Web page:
The previous entry-level edition, Pro Tools First has now been discontinued. Which is a shame, since the software was freely available and often came included with a lot of studio equipment like audio interfaces. Unfortunately, since it was free, Avid just couldn’t sustain it. However, as the new entry-level version, Artist is a pretty extensive offering, especially because it comes at the same price as many other entry-level DAWs while offering more.
PRO TOOLS STUDIO
The Studio edition is essentially the standard version of Pro Tools. So, it’s bigger than Pro Tools Artist, but smaller than Flex. Basically, Pro Tools Studio is for users making the step up from beginner to professional.
Studio is an incredibly rich package that you can literally do anything with. It comes with a maximum of 512 channels which, for most projects might as well be an infinite amount (i.e. it’s unlikely that most projects would ever stack up more than 100 tracks) - but comping can be a factor here.
All-in-all, it’s nice that Avid offers two really solid options for most musicians and sound engineers in the form of Artist and Studio.
PRO TOOLS FLEX
Pro Tools Flex is more focussed on audiovisual post production - and we’re talking large productions, so it’s more for big studios working on TV, film or advertising projects. Since it’s been developed for big studios, Flex is big. For a start, it has a maximum of 2048 channels, which looks like an insane number, but in the world of film production, twenty channels are easily taken up by the dialogue, comping and sound effects of each and every actor that appears in the piece. Multiply that by 100 and you can see how the numbers can easily stack up.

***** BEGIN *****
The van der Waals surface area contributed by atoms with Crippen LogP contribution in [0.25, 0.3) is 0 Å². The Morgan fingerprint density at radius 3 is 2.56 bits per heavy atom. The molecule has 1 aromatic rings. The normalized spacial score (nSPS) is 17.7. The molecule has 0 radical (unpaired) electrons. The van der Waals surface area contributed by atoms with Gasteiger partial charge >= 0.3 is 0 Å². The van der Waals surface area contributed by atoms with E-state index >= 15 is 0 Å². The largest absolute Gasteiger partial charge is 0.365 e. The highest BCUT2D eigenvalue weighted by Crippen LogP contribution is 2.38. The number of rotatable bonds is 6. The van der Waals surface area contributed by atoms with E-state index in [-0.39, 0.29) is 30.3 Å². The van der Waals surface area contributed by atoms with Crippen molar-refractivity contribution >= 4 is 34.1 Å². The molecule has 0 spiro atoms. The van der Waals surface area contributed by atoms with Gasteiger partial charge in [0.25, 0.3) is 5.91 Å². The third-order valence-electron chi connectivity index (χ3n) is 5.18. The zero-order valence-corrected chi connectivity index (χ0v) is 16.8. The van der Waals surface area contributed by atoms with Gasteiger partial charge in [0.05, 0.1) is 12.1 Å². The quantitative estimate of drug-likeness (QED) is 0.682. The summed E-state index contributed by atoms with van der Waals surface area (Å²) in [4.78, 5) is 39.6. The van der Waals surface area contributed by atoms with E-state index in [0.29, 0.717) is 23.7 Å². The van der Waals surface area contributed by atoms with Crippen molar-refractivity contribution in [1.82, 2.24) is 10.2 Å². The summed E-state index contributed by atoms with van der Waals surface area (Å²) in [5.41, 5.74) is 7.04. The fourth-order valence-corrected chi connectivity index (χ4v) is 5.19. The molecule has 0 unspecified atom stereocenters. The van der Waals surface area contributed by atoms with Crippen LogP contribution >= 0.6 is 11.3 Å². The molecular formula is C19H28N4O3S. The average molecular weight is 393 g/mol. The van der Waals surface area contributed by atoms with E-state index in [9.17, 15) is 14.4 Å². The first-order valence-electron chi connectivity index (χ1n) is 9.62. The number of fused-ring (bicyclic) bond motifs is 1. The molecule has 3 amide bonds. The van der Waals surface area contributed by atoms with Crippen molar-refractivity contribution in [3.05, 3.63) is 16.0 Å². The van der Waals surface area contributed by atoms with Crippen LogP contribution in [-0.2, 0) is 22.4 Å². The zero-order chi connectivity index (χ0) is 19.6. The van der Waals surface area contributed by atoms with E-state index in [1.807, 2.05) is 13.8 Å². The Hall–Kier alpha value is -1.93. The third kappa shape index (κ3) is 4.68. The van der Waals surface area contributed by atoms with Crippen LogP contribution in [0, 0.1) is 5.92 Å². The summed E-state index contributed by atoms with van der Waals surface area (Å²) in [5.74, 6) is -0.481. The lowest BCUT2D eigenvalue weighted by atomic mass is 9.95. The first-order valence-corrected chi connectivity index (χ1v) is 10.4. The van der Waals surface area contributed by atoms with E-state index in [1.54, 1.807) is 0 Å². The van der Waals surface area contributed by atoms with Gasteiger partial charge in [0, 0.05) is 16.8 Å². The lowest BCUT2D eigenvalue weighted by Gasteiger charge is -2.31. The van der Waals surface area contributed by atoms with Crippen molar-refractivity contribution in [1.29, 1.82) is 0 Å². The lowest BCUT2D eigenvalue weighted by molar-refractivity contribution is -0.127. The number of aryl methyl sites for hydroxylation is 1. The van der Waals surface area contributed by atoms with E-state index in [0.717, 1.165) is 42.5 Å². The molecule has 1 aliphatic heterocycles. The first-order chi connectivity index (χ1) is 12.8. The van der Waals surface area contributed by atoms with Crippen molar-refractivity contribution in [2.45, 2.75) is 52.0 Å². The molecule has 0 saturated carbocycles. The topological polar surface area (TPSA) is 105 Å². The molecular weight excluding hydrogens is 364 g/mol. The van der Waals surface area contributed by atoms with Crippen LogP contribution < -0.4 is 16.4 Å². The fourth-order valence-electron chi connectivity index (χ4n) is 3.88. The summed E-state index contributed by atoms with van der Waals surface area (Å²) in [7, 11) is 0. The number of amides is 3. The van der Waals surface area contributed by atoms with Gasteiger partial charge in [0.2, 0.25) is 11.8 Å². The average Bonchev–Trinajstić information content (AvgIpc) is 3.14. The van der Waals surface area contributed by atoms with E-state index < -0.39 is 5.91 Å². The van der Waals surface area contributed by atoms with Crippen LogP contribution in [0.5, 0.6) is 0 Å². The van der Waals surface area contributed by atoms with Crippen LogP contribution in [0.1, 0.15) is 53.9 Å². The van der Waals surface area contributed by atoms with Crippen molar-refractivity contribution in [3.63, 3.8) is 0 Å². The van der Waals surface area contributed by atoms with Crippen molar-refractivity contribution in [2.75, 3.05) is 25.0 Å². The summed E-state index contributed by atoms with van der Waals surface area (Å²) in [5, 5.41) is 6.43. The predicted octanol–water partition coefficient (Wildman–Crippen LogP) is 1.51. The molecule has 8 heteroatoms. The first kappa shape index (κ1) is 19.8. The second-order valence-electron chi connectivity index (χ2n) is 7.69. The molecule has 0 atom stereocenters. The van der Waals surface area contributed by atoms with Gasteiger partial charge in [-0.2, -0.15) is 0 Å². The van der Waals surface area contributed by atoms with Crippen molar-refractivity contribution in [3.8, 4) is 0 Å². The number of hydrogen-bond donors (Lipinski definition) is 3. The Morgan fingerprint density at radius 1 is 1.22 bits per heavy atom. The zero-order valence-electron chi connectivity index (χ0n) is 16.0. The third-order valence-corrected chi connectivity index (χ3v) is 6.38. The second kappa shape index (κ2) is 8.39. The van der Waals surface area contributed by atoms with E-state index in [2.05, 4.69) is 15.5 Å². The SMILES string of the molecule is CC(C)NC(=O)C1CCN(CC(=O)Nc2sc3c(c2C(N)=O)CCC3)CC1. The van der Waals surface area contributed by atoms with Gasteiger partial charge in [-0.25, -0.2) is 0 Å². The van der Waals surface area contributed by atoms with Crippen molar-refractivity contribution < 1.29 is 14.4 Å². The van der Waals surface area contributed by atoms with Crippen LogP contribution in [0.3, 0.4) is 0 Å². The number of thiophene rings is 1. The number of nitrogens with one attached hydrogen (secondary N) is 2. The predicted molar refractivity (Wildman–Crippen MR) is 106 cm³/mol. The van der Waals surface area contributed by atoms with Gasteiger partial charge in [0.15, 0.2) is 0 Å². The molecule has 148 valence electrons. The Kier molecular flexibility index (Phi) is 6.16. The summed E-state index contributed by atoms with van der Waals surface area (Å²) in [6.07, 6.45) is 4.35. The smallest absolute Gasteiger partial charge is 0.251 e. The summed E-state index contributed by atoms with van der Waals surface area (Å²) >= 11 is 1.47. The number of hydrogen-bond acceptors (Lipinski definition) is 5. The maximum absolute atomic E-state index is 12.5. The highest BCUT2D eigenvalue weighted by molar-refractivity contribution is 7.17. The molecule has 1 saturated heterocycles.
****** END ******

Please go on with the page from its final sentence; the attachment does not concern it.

Flex also supports HDX and HD Native, which requires hardware that the average user just won’t have. Skipping to the end, Flex provides a mountain of potential for large post-production studios, so it really isn’t designed for musicians, or even most producers, who are likely to feel more at home with the Studio edition.
Naturally, the number of available tracks isn’t the only difference between the three editions. See the full list of features offered by each version in the table below: